While performing his duties, the CAG acts as the financial ‘watchdog’ and exercises oversight functions over the receipts and expenditure to and from the public exchequer. The main objective of the CAG reports is to truthfully report to the legislature to help it exercise effective parliamentary oversight and control over the executive’s accountability and use of resources as per the laws and rules of the land. CAG is mandated to report to the legislature to ensure that tax payers’ money voted by Parliament is spent as per financial rules and the standards of financial propriety.

CAG’s constitutional mandate thus aims to facilitate the legislative scrutiny, oversight providing critical inputs, insight, details of implementation of projects with reference to intended targets, outputs and outcome. The reports contain recommendations combined with data, facts, tables, figures and analysis to facilitate legislative oversight, control and public accountability over the executive’s functioning in letter and spirit.

CAG’s reports have since independence exposed varied genres of political, financial, bureaucratic and corporate scandals. Some of the recent ones cover different spheres of government activities. They range from fodder, allocation of 2G Spectrum, coal blocks, D-6, scams relating to Commonwealth games, arms deal, food, health, housing, banks, construction of infrastructural projects, procurement and centrally sponsored schemes, various socioeconomic and educational projects and programmes, defence, and land deal scams of the three tiers of the government ~ central, states and urban/ rural local bodies.

Thus, while performing his constitutional responsibilities, CAG plays a vital role to help deter, detect, and take remedial and preventive action. It helps prevent public sector corruption and provide good governance. The nature of SAIs’ work relating to checking and verifying the public accounts, assessing regulatory compliance with reference to laws and rules, financial propriety standards and guidelines enables the national auditor to contribute substantially to anti-corruption efforts. CAG inputs provide critical insights for investigation into other law enforcement and anti-corruption agencies. SAI’s mandate is to discharge professional, independent and judicial auditing without fear or favour to ensure compliance of applicable regulations, financial propriety, critical evaluation of performance of multifarious government projects, programmes and schemes with reference to policy, planning, targets, milestones and planned output and outcome. While performing the mandated duties, the CAG highlights deficiencies in internal controls, segregation of powers, defective planning, implementation and inadequate monitoring. CAG reports red-flag deviations from rules, nonconformity to laid-down procedures and the anomalous nature of transactions supported with irrefutable evidence.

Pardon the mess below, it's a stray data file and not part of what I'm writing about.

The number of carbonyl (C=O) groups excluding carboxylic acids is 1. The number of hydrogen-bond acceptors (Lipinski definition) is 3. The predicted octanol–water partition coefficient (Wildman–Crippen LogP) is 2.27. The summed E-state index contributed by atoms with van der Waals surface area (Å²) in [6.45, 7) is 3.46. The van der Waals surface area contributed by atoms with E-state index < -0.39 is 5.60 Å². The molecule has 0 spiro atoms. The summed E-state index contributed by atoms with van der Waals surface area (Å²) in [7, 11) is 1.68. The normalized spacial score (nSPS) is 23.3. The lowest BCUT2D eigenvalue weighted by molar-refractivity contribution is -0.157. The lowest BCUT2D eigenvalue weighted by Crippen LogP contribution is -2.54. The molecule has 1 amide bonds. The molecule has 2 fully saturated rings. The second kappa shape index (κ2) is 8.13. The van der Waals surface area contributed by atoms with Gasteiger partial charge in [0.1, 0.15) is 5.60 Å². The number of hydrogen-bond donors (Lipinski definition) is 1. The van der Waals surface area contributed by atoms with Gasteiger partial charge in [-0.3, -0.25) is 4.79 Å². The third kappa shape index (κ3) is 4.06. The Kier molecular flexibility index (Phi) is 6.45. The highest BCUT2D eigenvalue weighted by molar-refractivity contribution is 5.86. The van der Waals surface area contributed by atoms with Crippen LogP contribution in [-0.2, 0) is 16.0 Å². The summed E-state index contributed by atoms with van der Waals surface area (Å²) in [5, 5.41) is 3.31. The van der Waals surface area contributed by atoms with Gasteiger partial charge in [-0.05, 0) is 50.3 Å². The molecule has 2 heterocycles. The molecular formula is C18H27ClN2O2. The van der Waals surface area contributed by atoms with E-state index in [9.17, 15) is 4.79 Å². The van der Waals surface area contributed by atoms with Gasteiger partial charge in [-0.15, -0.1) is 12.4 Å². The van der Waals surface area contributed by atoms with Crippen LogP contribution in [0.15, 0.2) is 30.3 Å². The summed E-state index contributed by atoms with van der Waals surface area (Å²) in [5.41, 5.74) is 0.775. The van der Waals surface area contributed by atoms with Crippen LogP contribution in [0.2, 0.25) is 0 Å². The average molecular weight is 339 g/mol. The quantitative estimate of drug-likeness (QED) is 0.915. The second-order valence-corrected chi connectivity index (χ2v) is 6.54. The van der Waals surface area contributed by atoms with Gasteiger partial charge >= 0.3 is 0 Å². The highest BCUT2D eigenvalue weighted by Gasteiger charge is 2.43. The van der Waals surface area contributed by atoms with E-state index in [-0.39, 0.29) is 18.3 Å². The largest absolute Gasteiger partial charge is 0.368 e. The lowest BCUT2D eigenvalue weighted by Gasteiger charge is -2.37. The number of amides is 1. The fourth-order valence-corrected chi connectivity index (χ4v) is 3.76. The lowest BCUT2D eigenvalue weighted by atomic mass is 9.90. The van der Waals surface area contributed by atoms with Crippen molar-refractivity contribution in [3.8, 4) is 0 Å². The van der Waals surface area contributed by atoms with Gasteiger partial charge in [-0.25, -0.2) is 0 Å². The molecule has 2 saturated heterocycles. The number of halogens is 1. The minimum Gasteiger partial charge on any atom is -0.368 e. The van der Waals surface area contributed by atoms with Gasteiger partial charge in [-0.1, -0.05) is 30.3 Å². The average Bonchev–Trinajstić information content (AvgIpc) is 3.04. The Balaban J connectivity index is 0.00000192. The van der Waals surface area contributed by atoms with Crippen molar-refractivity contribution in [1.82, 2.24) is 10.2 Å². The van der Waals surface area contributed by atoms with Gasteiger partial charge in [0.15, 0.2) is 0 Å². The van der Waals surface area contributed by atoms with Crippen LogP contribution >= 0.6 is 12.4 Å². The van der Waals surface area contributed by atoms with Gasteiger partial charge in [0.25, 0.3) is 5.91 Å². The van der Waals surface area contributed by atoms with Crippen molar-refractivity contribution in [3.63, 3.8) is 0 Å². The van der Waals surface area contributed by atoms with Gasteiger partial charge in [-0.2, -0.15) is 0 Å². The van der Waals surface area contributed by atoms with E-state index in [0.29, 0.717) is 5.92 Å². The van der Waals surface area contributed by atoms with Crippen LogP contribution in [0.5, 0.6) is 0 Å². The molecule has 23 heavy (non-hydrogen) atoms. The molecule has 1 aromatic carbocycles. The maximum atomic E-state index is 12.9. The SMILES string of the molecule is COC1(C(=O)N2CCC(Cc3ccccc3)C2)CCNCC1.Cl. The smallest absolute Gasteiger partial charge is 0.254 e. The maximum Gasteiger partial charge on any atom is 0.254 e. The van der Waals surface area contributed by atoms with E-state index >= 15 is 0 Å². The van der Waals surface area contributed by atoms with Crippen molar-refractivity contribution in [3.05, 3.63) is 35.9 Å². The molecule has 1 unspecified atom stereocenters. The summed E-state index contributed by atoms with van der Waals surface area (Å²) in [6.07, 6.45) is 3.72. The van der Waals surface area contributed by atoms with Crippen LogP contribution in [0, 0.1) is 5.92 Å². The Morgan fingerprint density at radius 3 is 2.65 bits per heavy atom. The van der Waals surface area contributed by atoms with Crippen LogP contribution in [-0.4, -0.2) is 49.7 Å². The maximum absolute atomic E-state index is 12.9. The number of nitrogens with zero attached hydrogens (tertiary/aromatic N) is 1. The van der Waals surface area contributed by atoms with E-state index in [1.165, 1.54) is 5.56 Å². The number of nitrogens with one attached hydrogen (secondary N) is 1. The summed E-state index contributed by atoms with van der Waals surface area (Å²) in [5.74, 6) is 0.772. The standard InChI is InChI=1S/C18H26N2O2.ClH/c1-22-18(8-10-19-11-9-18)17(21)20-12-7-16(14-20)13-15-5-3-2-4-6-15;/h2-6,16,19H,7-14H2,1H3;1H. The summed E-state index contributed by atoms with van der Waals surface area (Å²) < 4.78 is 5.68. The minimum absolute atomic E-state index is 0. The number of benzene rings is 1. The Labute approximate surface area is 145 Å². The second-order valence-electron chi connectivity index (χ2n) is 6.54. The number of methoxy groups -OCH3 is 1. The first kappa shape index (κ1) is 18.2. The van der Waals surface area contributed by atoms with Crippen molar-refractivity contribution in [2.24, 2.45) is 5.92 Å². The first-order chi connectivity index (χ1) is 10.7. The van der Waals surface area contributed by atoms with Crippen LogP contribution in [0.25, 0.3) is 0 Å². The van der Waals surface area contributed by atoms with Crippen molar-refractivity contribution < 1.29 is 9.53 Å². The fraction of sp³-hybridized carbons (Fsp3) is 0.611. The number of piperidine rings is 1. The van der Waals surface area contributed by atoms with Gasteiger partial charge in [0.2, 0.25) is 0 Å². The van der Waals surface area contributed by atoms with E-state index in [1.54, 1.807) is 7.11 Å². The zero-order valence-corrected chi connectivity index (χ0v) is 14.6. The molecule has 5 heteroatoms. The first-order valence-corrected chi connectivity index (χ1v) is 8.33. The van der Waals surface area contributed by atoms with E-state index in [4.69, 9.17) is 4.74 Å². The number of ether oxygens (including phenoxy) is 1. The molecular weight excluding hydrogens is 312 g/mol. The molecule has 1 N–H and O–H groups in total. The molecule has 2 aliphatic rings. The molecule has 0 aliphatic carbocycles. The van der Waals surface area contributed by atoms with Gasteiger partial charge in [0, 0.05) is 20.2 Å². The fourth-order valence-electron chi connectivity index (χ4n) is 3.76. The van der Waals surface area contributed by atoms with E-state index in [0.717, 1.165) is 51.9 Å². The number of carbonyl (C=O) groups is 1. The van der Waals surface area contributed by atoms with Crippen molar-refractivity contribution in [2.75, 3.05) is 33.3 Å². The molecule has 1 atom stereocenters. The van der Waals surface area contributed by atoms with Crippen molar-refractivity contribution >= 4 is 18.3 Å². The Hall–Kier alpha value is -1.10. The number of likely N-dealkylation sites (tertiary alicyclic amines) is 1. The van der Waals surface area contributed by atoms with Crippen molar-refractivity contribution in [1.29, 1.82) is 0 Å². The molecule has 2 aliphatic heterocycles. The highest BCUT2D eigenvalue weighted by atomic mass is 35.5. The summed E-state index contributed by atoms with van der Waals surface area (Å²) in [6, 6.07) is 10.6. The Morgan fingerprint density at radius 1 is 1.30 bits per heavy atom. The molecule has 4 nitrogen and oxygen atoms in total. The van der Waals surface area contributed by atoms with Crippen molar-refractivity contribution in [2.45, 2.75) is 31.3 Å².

When the CAG’s reports are submitted to the people’s representatives on behalf of the citizens pointing to the omissions, commissions and nonconformity to mandatory laws, rules of the executive, the constitutional watchdog serves the nation in fighting against corruption. Its constitutional mandate, duties and responsibilities have been questioned and the Supreme Court has clarified the national auditor’s duties in various judgments.